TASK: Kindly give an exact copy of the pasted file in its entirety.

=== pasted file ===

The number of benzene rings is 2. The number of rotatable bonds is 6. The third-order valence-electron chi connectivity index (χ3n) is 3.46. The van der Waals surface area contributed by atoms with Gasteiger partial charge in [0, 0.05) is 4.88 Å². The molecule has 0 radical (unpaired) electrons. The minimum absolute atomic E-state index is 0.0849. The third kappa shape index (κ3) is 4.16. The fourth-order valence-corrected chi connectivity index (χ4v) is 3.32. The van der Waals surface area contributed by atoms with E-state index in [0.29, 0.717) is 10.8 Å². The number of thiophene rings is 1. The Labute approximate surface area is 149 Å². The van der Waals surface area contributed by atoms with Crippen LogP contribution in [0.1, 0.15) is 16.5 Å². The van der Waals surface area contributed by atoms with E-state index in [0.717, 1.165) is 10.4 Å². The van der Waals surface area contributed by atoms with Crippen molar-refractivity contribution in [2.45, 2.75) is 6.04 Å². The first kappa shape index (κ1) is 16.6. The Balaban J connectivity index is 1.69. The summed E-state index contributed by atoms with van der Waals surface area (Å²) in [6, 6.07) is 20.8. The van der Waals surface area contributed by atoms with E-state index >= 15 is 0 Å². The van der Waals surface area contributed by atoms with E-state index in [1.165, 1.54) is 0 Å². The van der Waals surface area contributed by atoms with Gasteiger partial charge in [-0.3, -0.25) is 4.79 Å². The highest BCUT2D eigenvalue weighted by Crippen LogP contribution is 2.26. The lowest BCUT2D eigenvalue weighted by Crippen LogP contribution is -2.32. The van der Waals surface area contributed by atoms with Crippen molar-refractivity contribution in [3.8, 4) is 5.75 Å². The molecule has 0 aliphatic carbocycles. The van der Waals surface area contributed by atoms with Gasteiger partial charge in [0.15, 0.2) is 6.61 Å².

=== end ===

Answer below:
The number of benzene rings is 2. The number of rotatable bonds is 6. The third-order valence-electron chi connectivity index (χ3n) is 3.46. The van der Waals surface area contributed by atoms with Gasteiger partial charge in [0, 0.05) is 4.88 Å². The molecule has 0 radical (unpaired) electrons. The minimum absolute atomic E-state index is 0.0849. The third kappa shape index (κ3) is 4.16. The fourth-order valence-corrected chi connectivity index (χ4v) is 3.32. The van der Waals surface area contributed by atoms with E-state index in [0.29, 0.717) is 10.8 Å². The number of thiophene rings is 1. The Labute approximate surface area is 149 Å². The van der Waals surface area contributed by atoms with Crippen LogP contribution in [0.1, 0.15) is 16.5 Å². The van der Waals surface area contributed by atoms with E-state index in [0.717, 1.165) is 10.4 Å². The van der Waals surface area contributed by atoms with Crippen molar-refractivity contribution in [2.45, 2.75) is 6.04 Å². The first kappa shape index (κ1) is 16.6. The Balaban J connectivity index is 1.69. The summed E-state index contributed by atoms with van der Waals surface area (Å²) in [6, 6.07) is 20.8. The van der Waals surface area contributed by atoms with E-state index >= 15 is 0 Å². The van der Waals surface area contributed by atoms with E-state index in [1.165, 1.54) is 0 Å². The van der Waals surface area contributed by atoms with Gasteiger partial charge in [-0.3, -0.25) is 4.79 Å². The highest BCUT2D eigenvalue weighted by Crippen LogP contribution is 2.26. The lowest BCUT2D eigenvalue weighted by Crippen LogP contribution is -2.32. The van der Waals surface area contributed by atoms with Crippen molar-refractivity contribution in [3.8, 4) is 5.75 Å². The molecule has 0 aliphatic carbocycles. The van der Waals surface area contributed by atoms with Gasteiger partial charge in [0.15, 0.2) is 6.61 Å².